Realignment of recycling puts onus on reduce and reuse

Image by Gerd Altmann from Pixabay.


By Gregory DL Morris

ORANGE COUNTY—When Orange County Solid Waste (OCSW) assumed direct collection of all recycling in the county on July 1, the only immediate change that residents in Chapel Hill, Carrboro, and other urban areas may have noticed was the color of the trucks. However, the shift is just one small step in realigning and reassessing recycling as both a business and a service, in which this area is near the forefront.

As reported in the first part of this story, OCSW has become more selective about what is acceptable in the blue curbside carts.  OCSW is recognizing “Recycling Stars” to keep current with the new rules and cautioning residents whose cart contents are not compliant. Repeat offenders risk having their curbside collection privileges suspended. People who put recyclables into the trash may also face enforcement measures.

Those extremes are rarely necessary because this community has a track record of supporting recycling. Frustrations arise when collection practices change, but ironically, those changes are the direct result of recycling’s success. There is now a thriving secondary market in post-consumer materials.

When material is excluded from the recycling stream, people throw up their hands and ask, ‘well, what are we supposed to do with it?’ In that situation, recall that recycling is only the third ‘R’ in Reduce, Reuse, Recycle.

Decades of consumer marketing have trained people to buy without thinking about the lifecycle of the materials. Then, mixed-stream single-bin recycling made it seem easy. Except for a few materials, most of that ended up in the landfill anyway.

The challenge and the driver for the end of that era of ‘wish-cycling’ are that the value of the post-consumer materials is determined by volume and also by how pure or clean the streams are. Sorting mixed waste into reliable raw materials for reprocessing is the major cost in recycling.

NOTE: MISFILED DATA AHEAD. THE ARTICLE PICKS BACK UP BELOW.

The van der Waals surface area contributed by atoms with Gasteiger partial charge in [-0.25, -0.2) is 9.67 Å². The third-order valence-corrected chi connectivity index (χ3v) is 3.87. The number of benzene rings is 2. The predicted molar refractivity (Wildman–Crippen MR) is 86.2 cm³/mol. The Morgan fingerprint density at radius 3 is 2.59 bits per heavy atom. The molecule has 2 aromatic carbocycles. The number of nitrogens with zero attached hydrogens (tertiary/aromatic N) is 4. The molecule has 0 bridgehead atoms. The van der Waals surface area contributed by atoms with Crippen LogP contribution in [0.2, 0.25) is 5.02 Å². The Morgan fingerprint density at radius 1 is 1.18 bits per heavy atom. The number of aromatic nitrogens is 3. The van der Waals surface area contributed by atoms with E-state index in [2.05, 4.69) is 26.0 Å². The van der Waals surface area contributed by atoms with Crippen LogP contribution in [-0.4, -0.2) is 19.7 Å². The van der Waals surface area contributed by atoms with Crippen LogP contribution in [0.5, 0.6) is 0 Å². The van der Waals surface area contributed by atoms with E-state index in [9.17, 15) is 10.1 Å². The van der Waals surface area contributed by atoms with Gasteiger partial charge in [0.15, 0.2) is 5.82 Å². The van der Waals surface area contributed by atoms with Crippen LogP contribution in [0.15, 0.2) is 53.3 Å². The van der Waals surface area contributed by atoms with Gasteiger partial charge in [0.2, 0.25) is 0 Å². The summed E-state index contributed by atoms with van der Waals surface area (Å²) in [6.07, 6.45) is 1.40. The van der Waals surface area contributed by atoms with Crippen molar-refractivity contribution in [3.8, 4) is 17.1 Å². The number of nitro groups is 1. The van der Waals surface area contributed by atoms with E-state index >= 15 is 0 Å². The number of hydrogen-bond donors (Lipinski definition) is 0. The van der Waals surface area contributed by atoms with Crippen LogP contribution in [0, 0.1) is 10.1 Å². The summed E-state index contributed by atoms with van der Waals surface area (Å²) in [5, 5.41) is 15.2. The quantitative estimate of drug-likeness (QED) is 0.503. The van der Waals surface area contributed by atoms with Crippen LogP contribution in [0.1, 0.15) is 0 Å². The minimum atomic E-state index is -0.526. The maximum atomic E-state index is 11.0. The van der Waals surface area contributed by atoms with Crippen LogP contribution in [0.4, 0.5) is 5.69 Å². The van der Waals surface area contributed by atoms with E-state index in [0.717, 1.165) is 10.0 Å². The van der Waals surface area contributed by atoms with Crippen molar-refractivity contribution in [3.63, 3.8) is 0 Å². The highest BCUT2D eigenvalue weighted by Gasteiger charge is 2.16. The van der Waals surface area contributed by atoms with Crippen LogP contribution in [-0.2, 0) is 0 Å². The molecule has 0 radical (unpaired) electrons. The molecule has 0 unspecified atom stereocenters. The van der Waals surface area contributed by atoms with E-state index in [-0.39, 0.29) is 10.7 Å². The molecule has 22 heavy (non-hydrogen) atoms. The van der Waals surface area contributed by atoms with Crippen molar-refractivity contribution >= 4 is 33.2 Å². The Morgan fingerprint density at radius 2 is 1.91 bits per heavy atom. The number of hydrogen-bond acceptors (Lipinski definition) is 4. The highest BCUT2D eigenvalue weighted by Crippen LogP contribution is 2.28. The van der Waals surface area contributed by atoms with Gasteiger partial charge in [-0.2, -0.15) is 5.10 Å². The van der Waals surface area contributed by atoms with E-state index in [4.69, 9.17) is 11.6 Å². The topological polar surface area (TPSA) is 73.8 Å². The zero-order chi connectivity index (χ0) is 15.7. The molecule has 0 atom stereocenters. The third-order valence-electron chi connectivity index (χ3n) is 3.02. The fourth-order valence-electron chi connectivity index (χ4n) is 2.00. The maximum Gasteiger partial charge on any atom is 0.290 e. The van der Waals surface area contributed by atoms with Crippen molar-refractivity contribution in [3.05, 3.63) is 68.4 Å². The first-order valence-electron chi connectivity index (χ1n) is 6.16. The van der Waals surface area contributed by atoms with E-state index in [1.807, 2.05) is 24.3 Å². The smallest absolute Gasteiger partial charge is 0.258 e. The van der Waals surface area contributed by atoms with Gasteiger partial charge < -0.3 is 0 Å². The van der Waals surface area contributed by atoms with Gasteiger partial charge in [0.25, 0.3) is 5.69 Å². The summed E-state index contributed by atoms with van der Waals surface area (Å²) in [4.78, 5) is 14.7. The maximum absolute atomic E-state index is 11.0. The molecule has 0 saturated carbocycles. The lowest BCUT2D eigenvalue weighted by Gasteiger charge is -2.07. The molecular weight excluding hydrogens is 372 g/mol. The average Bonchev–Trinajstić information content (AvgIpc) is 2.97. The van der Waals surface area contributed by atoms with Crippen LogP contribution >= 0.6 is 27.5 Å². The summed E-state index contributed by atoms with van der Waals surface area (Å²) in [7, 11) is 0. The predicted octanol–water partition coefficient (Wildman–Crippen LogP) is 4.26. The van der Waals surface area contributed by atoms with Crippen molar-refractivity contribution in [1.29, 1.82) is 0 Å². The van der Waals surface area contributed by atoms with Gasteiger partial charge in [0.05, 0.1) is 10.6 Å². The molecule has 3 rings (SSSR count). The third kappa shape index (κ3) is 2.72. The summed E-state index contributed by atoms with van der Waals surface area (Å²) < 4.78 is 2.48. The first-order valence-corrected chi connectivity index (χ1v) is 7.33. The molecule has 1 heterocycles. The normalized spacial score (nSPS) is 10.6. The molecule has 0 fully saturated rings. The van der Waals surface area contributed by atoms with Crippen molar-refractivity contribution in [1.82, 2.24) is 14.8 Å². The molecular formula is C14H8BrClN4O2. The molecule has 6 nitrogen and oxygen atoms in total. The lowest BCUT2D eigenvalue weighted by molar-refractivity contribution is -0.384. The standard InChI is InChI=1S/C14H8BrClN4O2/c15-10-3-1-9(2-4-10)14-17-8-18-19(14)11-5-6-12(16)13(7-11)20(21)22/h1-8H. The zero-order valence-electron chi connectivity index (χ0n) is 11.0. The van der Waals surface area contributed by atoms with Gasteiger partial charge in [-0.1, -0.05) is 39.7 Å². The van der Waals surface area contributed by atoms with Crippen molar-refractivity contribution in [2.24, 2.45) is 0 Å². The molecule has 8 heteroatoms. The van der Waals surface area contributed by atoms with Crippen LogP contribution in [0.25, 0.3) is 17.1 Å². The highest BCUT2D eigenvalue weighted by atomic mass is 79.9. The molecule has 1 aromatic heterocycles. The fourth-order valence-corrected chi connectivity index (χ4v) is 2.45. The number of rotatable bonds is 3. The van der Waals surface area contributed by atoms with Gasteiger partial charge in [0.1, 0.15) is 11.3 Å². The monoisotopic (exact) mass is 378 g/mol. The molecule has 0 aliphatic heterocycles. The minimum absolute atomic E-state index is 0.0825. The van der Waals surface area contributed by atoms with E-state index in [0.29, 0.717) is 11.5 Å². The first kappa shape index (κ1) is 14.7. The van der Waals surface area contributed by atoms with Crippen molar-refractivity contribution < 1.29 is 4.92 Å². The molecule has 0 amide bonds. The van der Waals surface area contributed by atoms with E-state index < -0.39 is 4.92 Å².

The post-consumer market has coalesced around certain materials that can be sorted most efficiently, notably aluminum cans and any form of steel. Aluminum food trays and pie plates are the same material, but because they are flat the get commingled with paper and cardboard. So valuable aluminum becomes a contaminant in paper.

Broken glass can also contaminate paper, which is why OCSW and other collectors urge consumers to separate their glass and bring it to recycling centers a few times a year.


Image by OpenClipart-Vectors from Pixabay

Plastic is the biggest challenge. Most are not economically recyclable, despite the triangular chasing arrows symbol stamped on it with a number designating the resin type. The only materials with a small post-consumer market are high-density polyethylene (HDPE; milk jugs) and polyethylene terephthalate (PET; soda bottles). And then not even all of that.

“Different forms of those resins melt at different temperatures, so they need separate processing,” said Heidi Sanborn, executive director of the National Stewardship Action Council (NSAC). “PET is the highest value resin, but the basket or clamshell forms must be separated from bottles, even though it’s essentially the same material.”

Holistically, the answer is to make producers responsible for the lifecycle of their materials, which is why NSAC supports a national bottle bill. “When producers have consequences, they fix the problem. They figure it out,” said Sanborn.

Not surprisingly, the Pacific Northwest is setting the pace in recycling. David Allaway, senior policy analyst at the Oregon Department of Environmental Quality has published papers and made presentations on the multiple objectives of recycling. He describes the varying interests as a spider-web diagram.

“There are always trade-offs,” he said. “You are trying to balance five different variables:”

  • convenience to the public;
  • reducing contamination, not just by non-recyclables but cross-contamination among valuable materials;
  • veracity, can collection agencies and processors be honest with voters and taxpayers about where materials are actually going;
  • environmental benefit;
  • cost.

As contamination and costs have increased throughout the materials value chain, “processors are pushing back on collectors, and collectors are pushing back on the public,” said Allaway.

Clarity and uniformity will help. Oregon has established administrative rules for a uniform state list of recyclable materials that will take effect in 2025. Until something like that is developed in North Carolina, the best approach is to reduce and reuse, starting with choices at the store so there is less material to dispose of in any way. Then, check the OCSW website or app for detailed instructions.

Gregory DL Morris is a business journalist and historian who reports regularly for TLR.

This reporter can be reached at

Share This Article

Scroll down to make a comment.

Be the first to comment on "Realignment of recycling puts onus on reduce and reuse"

Leave a comment

Your email address will not be published.